I can’t stand the Kennedy Library in Boston, with all its triumphal, sentimental hagiography of both Jack and Bobby. A presidential library will naturally try to put the best spin on the accomplishments, failures, and character deficits of its subject, but it has an obligation to history too. I once was determined to visit all of the libraries, but after the first few I decided that these structures were more like the pyramids than fair and enlightening representations of the men they honored.
The worst in this respect, as you might guess, was the infamous Richard Nixon Presidential Library in Yorba Linda, California, which opened 26 years ago.The Watergate exhibit, approved by Nixon himself, painted Nixon as an innocent and heroic victim brought down by the media and his sinister foes. This was certainly Nixon’s view, but it has no relationship to reality. So convinced was Congress that the Richard Nixon Presidential Library would display the same lack of ethics as its namesake that it passed a law in 1974 requiring his presidential records to be stored with the National Archives and out of the library’s control, where they might be altered or “lost.”
Nixon’s library entered the official presidential library system under the auspices of the National Archives in 2007, and to finally make it more than the presidential library equivalent of Fantasyland, the Nixon Foundation ordered the old Watergate exhibit to be overhauled.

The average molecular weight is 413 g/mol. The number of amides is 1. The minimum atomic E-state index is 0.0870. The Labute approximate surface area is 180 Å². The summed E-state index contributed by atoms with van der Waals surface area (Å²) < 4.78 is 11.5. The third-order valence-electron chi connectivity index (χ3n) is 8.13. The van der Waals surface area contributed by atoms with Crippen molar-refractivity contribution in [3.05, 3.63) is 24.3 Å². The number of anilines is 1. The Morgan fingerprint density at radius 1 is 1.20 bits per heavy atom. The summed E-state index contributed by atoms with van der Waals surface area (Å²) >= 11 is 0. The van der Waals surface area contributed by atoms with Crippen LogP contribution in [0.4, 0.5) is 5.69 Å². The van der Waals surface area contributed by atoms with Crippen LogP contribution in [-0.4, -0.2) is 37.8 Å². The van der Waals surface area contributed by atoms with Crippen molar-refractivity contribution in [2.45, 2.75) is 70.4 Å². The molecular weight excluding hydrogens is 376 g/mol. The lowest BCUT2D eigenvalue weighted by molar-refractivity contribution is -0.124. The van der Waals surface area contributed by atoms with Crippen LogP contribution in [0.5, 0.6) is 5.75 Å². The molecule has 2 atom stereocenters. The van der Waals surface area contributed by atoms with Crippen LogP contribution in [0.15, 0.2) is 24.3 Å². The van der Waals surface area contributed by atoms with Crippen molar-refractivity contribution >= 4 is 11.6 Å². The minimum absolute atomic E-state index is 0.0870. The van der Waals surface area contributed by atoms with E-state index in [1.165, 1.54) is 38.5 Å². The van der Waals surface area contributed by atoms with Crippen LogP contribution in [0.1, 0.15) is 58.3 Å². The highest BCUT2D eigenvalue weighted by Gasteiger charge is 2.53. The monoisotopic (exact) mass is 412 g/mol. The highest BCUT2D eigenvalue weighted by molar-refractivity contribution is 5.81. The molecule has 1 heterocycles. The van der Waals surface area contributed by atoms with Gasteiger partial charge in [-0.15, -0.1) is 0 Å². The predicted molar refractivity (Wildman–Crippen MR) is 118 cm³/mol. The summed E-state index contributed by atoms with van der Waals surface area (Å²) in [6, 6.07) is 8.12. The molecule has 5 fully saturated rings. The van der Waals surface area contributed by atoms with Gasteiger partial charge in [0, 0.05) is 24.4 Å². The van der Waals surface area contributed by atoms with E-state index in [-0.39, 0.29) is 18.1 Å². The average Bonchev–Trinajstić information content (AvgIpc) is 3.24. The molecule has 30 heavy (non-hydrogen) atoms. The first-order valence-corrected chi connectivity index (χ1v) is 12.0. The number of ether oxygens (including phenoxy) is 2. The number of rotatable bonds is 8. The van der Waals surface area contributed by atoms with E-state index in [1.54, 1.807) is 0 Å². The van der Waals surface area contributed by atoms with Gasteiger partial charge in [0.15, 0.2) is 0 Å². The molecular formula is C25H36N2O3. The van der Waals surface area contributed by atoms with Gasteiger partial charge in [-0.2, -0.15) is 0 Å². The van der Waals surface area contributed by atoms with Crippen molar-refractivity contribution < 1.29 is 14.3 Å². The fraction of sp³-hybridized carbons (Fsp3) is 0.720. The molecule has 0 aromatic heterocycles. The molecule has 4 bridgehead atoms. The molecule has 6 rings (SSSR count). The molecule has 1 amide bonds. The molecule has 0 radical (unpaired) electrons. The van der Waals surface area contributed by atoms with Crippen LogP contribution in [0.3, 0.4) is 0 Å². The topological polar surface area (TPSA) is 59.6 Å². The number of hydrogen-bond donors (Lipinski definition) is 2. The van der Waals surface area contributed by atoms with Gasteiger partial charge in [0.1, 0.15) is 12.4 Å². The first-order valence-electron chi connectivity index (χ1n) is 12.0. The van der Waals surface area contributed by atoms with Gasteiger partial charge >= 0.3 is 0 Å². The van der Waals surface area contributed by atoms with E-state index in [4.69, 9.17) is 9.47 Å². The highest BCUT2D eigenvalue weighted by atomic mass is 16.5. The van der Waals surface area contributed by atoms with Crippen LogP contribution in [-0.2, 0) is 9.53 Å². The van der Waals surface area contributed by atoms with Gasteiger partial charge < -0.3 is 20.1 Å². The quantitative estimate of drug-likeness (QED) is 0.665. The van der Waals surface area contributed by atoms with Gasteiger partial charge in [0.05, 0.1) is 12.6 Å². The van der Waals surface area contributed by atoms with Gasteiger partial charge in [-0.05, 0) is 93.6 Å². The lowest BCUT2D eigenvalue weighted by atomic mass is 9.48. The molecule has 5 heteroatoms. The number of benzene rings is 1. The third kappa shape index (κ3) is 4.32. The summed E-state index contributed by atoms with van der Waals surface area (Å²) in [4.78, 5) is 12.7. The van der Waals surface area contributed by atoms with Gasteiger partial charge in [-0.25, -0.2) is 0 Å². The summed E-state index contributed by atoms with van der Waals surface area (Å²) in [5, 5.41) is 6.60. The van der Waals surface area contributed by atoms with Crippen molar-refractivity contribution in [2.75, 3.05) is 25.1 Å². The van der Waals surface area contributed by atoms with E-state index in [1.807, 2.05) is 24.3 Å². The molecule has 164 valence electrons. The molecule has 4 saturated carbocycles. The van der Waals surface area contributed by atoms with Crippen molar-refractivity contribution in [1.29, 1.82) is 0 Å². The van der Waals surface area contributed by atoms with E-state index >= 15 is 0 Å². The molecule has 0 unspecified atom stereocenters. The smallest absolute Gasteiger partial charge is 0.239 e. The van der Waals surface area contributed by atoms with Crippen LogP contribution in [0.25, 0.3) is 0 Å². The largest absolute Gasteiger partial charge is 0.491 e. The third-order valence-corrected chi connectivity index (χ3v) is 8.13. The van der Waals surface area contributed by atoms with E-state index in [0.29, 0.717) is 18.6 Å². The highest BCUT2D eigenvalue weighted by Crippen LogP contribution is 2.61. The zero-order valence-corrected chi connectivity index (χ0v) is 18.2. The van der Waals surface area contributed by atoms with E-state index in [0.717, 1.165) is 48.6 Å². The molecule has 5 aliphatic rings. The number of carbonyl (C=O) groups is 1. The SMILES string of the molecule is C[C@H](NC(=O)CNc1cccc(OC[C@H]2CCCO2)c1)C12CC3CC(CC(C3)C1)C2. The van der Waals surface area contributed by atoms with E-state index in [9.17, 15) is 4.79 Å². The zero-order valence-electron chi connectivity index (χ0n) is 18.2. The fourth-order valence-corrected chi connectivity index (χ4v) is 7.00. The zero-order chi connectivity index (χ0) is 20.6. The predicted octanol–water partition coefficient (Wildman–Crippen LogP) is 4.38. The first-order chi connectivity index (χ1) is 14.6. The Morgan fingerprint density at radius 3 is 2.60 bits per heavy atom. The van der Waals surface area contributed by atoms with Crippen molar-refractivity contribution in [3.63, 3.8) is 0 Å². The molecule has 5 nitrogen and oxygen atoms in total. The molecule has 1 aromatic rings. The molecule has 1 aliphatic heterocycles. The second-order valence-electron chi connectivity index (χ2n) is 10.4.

“The museum’s heavily edited rendition of the “smoking gun” tape that implicated Nixon was replaced with the full recording, and the new exhibit placed the Watergate episode in the context of a larger campaign of presidential secrecy and sabotage. Now a $15-million renovation focuses on the rest of the museum’s decades-old galleries, set to reopen in October, with the aim of building an unflinching but well-rounded portrait of a complicated man whose long career has often been overshadowed by his quick and stunning fall from grace…The renovation is being paid for by funds raised by the Nixon Foundation [ whose board includes many Nixon loyalists, including his daughters Tricia Nixon Cox and Julie Nixon Eisenhower]… But the gallery designs and exhibit content will be the result of an ongoing collaboration between the foundation and the federal government. Construction kicked off in January, with Karl Rove and Christopher Nixon Cox, Nixon’s grandson, in attendance.”
Eliminating the whitewash is fairer to Nixon, too. A visitor who wasn’t misled by the original library cover-up would have no reason to believe anything else in the museum. Nixon, before his fall, had a remarkable Presidency, and in many ways was a deft administrator whose achievements in both foreign and domestic policy were far reaching and influential to this day.
Said Michael Ellzey, director of the museum since 2014, in an interview,
“The intellectual honesty and integrity of this was very important to us. We wanted to be beyond reproach.”
Meanwhile, The William J. Clinton Presidential Library, built with $165 million in private donations through the Clinton Foundation, has an exhibit on Bill’s impeachment. It explains the episode as being “not about the Constitution or rule of law, but…instead a quest for power that the president’s opponents could not win at the ballot box.”
Source, Facts and Graphic: LA Times
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